During recent legislative hearings, state Rep. Stuart J. Bishop testified that he sponsored a bill to restrict how the state attorney general hired private lawyers because of a concern for transparency.
For questions on the particulars, he referred to two lobbyists for a group with a grass-roots-sounding name that actually was funded by a pharmaceutical industry that had paid about $285 million to settle allegations of fraud in lawsuits handled by Attorney General Buddy Caldwell’s hired lawyers. The outside attorneys in those lawsuits were paid $51.4 million, the state Department of Justice reported to legislators.
State Sen. Dan Claitor, R-Baton Rouge, said he backed the bill to stop Caldwell from funneling a “mind-boggling” amount of the legal fees to his inner circle.
Gov. Bobby Jindal signed the legislation that, starting Monday morning, restricts how Caldwell hires private lawyers to represent taxpayers in lawsuits against corporations.
House Bill 799 basically forbids the state attorney general from hiring lawyers on a “contingency-fee” basis. Basically, such arrangements require the plaintiffs’ lawyers to pay up-front costs in return for a portion of the winnings, if any. Louisiana became the ninth state in the country to adopt those new rules being pushed by the U.S. Chamber of Commerce, a group that lobbies for large corporations.
Caldwell, who had been pilloried by the media and conservative bloggers for the way he hands out contracts, did not agree to repeated requests for an interview over a three-week period.
But during testimony at legislative hearings, Caldwell said HB799 would hamstring the state’s ability to pursue legal actions that could net the state more than $2 billion.
The state hired attorneys in 432 cases, Caldwell testified, to handle litigation involving allegations such as selling pharmaceutical products not approved by the federal government, improperly handling underground storage tanks and selling defective Chinese drywall.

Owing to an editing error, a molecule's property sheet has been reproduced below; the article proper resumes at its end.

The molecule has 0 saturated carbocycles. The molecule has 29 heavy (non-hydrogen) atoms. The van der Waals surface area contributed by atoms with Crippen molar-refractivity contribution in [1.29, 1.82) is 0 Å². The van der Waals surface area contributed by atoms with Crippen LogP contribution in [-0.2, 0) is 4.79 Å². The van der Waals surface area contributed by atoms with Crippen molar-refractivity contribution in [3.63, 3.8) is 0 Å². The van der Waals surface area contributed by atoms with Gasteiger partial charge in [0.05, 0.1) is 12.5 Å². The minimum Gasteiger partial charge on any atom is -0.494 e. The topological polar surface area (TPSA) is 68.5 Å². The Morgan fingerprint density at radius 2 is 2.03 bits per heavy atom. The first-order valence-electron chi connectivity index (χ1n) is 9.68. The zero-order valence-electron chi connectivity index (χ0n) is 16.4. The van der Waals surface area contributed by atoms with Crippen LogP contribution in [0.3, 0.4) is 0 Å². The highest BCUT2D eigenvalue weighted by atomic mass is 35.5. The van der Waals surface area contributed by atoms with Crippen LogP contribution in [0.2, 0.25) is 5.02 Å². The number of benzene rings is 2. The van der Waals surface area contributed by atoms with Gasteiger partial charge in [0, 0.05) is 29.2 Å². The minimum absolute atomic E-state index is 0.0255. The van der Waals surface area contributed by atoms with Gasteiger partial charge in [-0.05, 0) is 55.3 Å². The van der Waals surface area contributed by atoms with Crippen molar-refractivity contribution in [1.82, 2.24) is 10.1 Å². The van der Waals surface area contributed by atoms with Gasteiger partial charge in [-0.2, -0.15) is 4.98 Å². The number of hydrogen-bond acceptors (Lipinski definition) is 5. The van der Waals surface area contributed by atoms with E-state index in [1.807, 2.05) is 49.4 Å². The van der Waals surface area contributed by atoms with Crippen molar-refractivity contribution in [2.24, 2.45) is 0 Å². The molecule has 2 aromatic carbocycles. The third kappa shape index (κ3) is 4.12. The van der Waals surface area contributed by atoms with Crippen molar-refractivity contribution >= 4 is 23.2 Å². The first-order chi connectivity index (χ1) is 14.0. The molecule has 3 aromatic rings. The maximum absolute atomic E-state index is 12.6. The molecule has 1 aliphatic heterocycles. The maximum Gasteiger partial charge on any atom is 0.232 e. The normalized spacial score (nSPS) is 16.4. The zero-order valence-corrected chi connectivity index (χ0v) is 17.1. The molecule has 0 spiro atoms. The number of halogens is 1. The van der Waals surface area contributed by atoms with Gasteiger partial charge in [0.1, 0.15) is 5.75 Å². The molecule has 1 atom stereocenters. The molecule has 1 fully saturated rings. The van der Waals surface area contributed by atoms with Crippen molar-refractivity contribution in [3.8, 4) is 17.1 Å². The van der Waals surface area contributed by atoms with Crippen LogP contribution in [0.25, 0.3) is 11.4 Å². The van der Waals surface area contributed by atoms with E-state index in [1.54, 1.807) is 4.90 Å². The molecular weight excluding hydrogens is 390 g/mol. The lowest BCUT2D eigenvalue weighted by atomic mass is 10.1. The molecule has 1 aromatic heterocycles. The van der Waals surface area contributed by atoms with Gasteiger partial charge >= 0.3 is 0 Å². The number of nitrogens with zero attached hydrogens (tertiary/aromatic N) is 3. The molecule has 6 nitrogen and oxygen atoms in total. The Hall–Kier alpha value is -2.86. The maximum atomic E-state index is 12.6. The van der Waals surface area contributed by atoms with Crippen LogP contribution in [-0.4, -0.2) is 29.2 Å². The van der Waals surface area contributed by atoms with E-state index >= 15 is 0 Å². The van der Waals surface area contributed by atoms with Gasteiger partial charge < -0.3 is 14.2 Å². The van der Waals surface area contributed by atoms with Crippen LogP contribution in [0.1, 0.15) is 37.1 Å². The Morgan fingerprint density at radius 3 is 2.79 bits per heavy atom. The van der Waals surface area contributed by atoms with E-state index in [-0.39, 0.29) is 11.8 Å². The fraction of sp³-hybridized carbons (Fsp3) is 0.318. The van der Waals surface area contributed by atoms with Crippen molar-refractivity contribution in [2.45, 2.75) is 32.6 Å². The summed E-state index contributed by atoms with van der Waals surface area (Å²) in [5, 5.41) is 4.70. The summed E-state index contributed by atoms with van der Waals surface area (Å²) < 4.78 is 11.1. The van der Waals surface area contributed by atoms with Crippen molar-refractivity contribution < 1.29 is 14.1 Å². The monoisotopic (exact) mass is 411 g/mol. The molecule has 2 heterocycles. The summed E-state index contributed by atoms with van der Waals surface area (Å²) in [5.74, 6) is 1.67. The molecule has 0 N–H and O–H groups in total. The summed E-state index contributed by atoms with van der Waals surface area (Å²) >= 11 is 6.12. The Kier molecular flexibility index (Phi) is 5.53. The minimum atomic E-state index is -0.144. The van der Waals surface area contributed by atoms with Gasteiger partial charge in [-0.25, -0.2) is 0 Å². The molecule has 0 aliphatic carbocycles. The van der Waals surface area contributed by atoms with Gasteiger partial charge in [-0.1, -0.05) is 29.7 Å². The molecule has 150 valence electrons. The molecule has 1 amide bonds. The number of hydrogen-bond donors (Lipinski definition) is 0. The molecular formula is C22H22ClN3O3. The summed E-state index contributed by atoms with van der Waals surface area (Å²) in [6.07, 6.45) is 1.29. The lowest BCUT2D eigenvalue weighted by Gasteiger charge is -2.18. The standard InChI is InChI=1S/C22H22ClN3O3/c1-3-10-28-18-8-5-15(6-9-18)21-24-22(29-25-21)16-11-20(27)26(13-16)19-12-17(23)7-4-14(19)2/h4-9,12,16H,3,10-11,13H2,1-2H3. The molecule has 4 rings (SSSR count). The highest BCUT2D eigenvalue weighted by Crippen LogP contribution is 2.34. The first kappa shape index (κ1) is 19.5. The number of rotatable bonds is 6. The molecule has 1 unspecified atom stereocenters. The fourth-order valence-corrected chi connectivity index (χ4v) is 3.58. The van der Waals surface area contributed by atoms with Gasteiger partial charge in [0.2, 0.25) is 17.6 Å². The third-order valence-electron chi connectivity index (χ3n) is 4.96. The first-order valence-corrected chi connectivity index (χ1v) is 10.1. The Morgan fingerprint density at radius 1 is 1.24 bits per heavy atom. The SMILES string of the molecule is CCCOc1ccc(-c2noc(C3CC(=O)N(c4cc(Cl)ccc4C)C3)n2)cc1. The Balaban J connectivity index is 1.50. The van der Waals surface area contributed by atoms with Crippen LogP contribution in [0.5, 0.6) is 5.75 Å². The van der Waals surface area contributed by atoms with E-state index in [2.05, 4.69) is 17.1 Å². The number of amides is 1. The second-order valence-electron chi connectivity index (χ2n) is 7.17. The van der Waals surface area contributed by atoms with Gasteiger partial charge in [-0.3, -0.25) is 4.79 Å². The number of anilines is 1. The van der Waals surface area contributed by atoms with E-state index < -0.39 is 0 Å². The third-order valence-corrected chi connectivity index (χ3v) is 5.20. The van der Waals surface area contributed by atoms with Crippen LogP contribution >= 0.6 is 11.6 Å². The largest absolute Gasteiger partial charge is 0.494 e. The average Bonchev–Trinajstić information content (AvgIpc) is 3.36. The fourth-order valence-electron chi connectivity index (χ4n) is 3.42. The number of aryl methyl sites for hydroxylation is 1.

Those lawsuits are being pursued without cost by the lawyers involved, Caldwell testified to a Senate committee in May. Instead, the lawyers are being paid a percentage of the recovery.
For instance, according to documents Caldwell’s office turned over to the Legislature in April, law firms whose members include Caldwell’s campaign treasurer and contributors received part of the $4.03 million in legal fees for a $42.5 million settlement of a case before Judge Janice Clark, of 19th Judicial District Court in Baton Rouge.
Lawyers working for the big corporations being sued by the state are among the best in the world and they get paid thousands of dollars an hour, Caldwell said.
The outside lawyers contracted by the state, Caldwell said, would not be interested in the work unless they are guaranteed a portion of the settlement or winnings awarded by the court.
A group called the Coalition for Common Sense, which describes itself as “companies and individuals committed to ensuring a fair legal climate,” distributed to legislators a calculation of how contingency fees work. Incorporation papers show that the coalition was organized and funded by the pharmaceutical industry and its insurers.
After attorney fees and the federal government’s cut in pharmaceutical litigation, which alleged price fraud at the wholesale level, the state collected only $89.6 million of a $235.7 million settlement, according to the coalition. Attorney fees of $46.6 million amounted to about 19.7 percent of the settlement.
But a significant portion of the settlement had to go to Washington, D.C., to repay the two-thirds of Louisiana’s Medicaid expenses picked up by the federal government. Therefore, the coalition argued, outside attorneys’ fees made up 34.2 percent of the state’s total recovery.
By comparison, the Texas attorney general’s office, which also bans contingency-fee arrangements, collected $138 million from Medicaid fraud in 2012, of which the attorneys kept only about 8.7 percent, according to the coalition.
House Bill 799, now Act 796, also requires paying hired outside counsel an hourly rate of no more than $500 per hour that would vary from case to case; and, among other mandates, puts the Legislature’s Joint Committee on the Budget in charge of approving the payments to the lawyers.
HB799 is the last of a triumvirate of measures aimed at limiting victims’ ability to seek monetary payments to recompense alleged negligence by corporations.
Senate Bill 667 clarified how courts should handle “legacy lawsuits” over environmental damage from long-ago oil and gas drilling and production that was never cleaned up. Senate Bill 469 defined what government agencies could file a lawsuit involving the wetlands — and that new definition does not include the lawsuit filed last year by Southeast Louisiana Flood Protection Authority-East against 97 oil and gas companies.
“These are simply three examples of major pieces of legislation that were passed that confirm the notion that greed will not trump hard work and determination,” said Don Briggs, president of the Louisiana Oil and Gas Association.